The Weight Loss Triad for Your Pet

Big dog

None of us like to hear that our pets are overweight—or that they may potentially develop a serious medical condition such as heart disease, diabetes, or osteoarthritis pain as a result. But the truth is, many of us don’t even realize it when our pet is overweight. For example, according to the Association for Pet Obesity Prevention (APOP), approximately 54 percent of dogs in the U.S. are overweight or obese.

If you feel your pet may be overweight, or if you’re simply concerned that weight might be an issue, there’s a simple test you can do. First, try feeling your pet’s ribs. You should be able to quite easily feel the ribs under a slight amount of fat, but each rib should be distinct. If you can see the ribs, your pet is too thin. And if you cannot feel them at all, your pet is overweight.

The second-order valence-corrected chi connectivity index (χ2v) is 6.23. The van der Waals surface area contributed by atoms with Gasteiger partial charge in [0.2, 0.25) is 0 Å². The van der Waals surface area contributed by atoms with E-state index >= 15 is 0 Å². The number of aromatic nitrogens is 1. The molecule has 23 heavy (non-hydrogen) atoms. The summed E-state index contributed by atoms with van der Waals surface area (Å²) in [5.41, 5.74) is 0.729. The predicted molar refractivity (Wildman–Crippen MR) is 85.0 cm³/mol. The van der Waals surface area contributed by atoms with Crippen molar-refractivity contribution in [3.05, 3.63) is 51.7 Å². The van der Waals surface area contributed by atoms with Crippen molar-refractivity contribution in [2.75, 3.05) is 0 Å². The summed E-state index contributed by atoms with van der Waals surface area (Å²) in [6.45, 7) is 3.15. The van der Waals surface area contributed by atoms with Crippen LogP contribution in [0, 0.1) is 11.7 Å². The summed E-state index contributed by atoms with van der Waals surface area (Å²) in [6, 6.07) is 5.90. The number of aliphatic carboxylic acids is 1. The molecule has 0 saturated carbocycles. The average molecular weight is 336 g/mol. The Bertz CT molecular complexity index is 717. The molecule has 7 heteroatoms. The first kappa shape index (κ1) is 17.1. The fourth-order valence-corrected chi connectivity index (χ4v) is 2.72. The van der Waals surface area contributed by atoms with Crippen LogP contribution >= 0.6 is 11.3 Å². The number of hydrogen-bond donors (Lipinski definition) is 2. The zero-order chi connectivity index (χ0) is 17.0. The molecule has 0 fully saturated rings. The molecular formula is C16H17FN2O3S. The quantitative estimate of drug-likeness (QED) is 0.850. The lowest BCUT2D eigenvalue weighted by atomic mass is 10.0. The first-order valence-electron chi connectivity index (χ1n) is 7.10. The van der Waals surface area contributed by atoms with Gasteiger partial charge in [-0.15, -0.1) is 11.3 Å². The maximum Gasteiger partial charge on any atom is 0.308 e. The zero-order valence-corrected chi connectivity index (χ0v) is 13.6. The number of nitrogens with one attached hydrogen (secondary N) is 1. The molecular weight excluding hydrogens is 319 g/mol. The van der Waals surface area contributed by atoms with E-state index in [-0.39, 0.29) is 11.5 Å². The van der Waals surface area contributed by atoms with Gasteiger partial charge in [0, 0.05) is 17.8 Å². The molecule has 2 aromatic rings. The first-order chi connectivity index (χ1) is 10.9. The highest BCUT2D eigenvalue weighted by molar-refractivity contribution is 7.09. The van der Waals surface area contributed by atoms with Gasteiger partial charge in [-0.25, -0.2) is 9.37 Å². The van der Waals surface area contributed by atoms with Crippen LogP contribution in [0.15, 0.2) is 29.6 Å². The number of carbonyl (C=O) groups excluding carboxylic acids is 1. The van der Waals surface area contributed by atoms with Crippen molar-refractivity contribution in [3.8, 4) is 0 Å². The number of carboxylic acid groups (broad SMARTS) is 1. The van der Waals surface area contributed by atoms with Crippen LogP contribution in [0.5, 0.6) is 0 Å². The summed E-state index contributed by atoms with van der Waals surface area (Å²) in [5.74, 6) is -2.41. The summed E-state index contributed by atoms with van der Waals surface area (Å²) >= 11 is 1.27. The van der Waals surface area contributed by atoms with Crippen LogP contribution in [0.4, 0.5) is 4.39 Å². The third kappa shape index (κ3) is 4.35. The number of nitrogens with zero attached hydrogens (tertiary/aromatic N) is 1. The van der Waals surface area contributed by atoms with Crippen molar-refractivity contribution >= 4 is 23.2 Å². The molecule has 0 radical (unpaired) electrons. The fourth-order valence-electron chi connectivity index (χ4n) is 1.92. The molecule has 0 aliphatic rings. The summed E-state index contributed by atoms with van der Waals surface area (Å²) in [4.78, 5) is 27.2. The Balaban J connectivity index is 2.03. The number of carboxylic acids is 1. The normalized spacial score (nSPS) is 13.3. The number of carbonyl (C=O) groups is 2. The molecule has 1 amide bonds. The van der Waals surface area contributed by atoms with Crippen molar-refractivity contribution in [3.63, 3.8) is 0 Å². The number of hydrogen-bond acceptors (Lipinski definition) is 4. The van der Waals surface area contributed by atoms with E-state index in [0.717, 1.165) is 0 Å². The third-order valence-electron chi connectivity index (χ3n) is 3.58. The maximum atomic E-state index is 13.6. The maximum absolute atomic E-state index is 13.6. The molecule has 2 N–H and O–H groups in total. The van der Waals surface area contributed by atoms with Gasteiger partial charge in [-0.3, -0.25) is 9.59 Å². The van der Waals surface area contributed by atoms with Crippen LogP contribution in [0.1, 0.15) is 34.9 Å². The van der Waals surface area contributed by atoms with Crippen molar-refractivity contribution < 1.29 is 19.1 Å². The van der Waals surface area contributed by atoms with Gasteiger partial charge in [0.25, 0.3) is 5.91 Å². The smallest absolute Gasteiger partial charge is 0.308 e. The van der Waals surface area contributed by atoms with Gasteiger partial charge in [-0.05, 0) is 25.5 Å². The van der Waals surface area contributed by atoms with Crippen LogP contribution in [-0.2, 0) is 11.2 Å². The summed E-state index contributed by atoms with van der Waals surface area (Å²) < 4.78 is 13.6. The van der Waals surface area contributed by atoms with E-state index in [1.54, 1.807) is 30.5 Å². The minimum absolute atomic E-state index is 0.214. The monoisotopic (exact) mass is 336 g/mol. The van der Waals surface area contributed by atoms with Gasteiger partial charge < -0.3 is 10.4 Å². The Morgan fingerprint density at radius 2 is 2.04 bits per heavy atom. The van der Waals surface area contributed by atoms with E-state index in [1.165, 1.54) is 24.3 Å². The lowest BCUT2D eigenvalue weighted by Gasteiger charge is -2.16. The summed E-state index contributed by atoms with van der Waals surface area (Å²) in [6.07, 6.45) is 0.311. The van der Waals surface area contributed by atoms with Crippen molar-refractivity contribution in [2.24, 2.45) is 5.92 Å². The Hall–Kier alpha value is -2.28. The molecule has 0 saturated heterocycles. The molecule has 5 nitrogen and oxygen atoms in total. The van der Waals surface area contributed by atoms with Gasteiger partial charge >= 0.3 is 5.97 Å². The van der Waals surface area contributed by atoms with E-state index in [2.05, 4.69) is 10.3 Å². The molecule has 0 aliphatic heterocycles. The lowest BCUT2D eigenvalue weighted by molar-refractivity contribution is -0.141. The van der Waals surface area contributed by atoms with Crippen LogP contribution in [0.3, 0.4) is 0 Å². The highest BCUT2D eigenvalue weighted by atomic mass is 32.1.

If you determine that your dog is, unfortunately, overweight, there are a number of things you can do to help. The answer is the “Weight Loss Triad”: diet, exercise, and supplementation.

Diet

Let’s start by taking a look at diet and feeding method. Feeding free choice is never a good idea with dogs that tend to be overweight—just like people, pets will eat out of boredom. You should feed your pet a small portion two to four times a day. (If your schedule doesn’t allow this, purchase a timed automatic feeder that delivers the right amount of food on schedule.) It’s also important that the total number of calories (including treats!) doesn’t surpass the number of calories your pet requires to lose the desired amount of weight.